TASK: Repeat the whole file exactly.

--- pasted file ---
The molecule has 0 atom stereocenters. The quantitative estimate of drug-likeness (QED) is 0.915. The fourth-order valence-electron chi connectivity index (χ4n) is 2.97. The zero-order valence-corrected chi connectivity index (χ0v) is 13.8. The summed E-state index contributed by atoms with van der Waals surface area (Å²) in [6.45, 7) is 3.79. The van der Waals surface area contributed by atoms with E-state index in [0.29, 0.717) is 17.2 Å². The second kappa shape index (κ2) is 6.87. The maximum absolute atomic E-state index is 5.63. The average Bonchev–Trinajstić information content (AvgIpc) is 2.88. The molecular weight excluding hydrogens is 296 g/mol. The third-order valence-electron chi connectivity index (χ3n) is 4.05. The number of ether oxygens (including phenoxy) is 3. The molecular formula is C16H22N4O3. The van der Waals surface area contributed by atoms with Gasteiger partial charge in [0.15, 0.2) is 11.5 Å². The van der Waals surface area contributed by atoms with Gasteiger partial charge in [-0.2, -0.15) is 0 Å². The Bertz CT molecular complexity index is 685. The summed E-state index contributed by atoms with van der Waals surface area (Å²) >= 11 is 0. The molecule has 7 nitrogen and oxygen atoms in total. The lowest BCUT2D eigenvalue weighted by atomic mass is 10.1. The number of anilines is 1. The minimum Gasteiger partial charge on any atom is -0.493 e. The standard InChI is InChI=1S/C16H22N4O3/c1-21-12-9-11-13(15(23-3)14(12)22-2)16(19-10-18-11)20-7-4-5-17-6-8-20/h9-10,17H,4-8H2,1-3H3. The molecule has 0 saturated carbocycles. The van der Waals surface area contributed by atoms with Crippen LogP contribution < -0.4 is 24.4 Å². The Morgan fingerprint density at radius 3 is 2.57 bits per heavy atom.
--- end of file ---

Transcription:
The molecule has 0 atom stereocenters. The quantitative estimate of drug-likeness (QED) is 0.915. The fourth-order valence-electron chi connectivity index (χ4n) is 2.97. The zero-order valence-corrected chi connectivity index (χ0v) is 13.8. The summed E-state index contributed by atoms with van der Waals surface area (Å²) in [6.45, 7) is 3.79. The van der Waals surface area contributed by atoms with E-state index in [0.29, 0.717) is 17.2 Å². The second kappa shape index (κ2) is 6.87. The maximum absolute atomic E-state index is 5.63. The average Bonchev–Trinajstić information content (AvgIpc) is 2.88. The molecular weight excluding hydrogens is 296 g/mol. The third-order valence-electron chi connectivity index (χ3n) is 4.05. The number of ether oxygens (including phenoxy) is 3. The molecular formula is C16H22N4O3. The van der Waals surface area contributed by atoms with Gasteiger partial charge in [0.15, 0.2) is 11.5 Å². The van der Waals surface area contributed by atoms with Gasteiger partial charge in [-0.2, -0.15) is 0 Å². The Bertz CT molecular complexity index is 685. The summed E-state index contributed by atoms with van der Waals surface area (Å²) >= 11 is 0. The molecule has 7 nitrogen and oxygen atoms in total. The lowest BCUT2D eigenvalue weighted by atomic mass is 10.1. The number of anilines is 1. The minimum Gasteiger partial charge on any atom is -0.493 e. The standard InChI is InChI=1S/C16H22N4O3/c1-21-12-9-11-13(15(23-3)14(12)22-2)16(19-10-18-11)20-7-4-5-17-6-8-20/h9-10,17H,4-8H2,1-3H3. The molecule has 0 saturated carbocycles. The van der Waals surface area contributed by atoms with Crippen LogP contribution < -0.4 is 24.4 Å². The Morgan fingerprint density at radius 3 is 2.57 bits per heavy atom.